On Thursday of this week, I went to the 32nd Annual San Diego County Economic Roundtable at the University of San Diego. It featured six professionals who work in different segments of the San Diego economy. Here are my takeaways from each speaker and my final summation for the future of San Diego County.
Marney Cox, Chief Economist, SANDAG: Mr. Cox believes San Diego needs to invest in the infrastructure that will bring high paying jobs to the area. It is very easy for San Diego to continue increasing the number of hotels, restaurants and shops, but those businesses provide mainly low paying jobs.
Ryan Ratcliff, Associate Professor of Economics, USD School of Business: Mr. Ratcliff spoke mainly of the national economy and the fact that the current recovery has been going on for an historically above average amount of time. We are nowhere near being in any bubble, even though we may hear that on the media..
Tina Ngo Bartel, Director of Business Programs and Research, San Diego Workforce Partnership: Ms. Bartel told the audience about the many programs and benefits the Workforce Partnership brings to San Diego. The Workforce helps to retrain and place workers with area companies that are weary of hiring unproven employees.
Navrina Singh, Director Product Management, Qualcomm: Ms. Singh explained the need for high-tech, and not just biotech, investment in the San Diego area. There are several incubator programs in the area to help get innovations to market and create jobs.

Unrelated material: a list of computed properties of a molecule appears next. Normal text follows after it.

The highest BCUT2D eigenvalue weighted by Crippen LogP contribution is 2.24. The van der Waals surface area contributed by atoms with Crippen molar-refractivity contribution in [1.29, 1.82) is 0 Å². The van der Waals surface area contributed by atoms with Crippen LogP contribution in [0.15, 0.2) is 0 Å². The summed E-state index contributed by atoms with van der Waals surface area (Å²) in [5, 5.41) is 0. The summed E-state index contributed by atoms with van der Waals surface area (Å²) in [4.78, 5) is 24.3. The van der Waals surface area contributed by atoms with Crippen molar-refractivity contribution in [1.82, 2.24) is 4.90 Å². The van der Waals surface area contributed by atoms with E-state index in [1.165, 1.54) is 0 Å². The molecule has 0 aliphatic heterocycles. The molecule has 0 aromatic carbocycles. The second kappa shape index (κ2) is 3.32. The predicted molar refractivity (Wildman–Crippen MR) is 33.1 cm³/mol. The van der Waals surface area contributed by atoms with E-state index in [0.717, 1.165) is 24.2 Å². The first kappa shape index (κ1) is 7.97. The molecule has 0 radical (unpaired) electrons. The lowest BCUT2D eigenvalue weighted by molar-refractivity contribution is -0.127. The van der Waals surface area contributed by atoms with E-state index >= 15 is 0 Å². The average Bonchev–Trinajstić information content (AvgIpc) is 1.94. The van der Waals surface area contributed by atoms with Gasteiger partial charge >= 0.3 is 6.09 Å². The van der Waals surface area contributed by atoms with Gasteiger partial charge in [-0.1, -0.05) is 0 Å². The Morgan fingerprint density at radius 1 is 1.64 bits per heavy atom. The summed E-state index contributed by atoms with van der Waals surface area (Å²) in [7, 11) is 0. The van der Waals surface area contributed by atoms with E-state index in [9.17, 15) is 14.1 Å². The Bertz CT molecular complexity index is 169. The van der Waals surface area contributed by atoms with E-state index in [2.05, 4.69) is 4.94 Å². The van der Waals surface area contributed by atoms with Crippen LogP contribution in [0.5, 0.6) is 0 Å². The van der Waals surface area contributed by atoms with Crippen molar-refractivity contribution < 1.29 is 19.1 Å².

Cory Shepard, President, GREATER San Diego Association of Realtors: Mr. Shepard showed slides of housing inventory data at only 1.5 – 1.9 months. Historically in recessions, that number is 8 months. The real estate market in San Diego continues to increase in average price and sales volume each year since 2011 when the excess properties left over from the housing crash were purchased by investors. Low interest rates and continued low new housing permits in the county means the housing market should remain steady in 2016.
Marc M. Martin, Vice President of Beer, Karl Strauss: The craft beer industry is booming nationwide and especially in San Diego. There are over 110 breweries in San Diego now with 40 more in fermentation, as it were. Karl Strauss breweries only sell their beers only in California and have no intention, currently, of selling the company to a large investor. Breweries provide a good starting place for college graduates to start their careers.
I found the panelists and their views to be quite interesting. The day started with some chat about the Chargers and the chances of keeping them here. Stats show that cities who lost an NFL team and got a new one to replace it spent 150% as much public money as they would have spent to keep the original team in place. If that holds, the 330 million the city is offering the Chargers may turn into 800+ million to recruit a new team to San Diego.
Overall San Diego is keeping the companies and people it has, it is growing slowly, and is approaching an inflection point that could change the future of the city and its workers. There are lots of job-seekers and lots of jobs, but they are not matching up. The jobs that are on offer are low paying and part-time. The infrastructure needs to be improved to increase opportunities including with the border crossing. The cost of housing will continue to rise. One good item San Diego has going for it: previous conservation means San Diego is not facing a water shortage!
Your comments or questions are welcomed. Thanks for reading.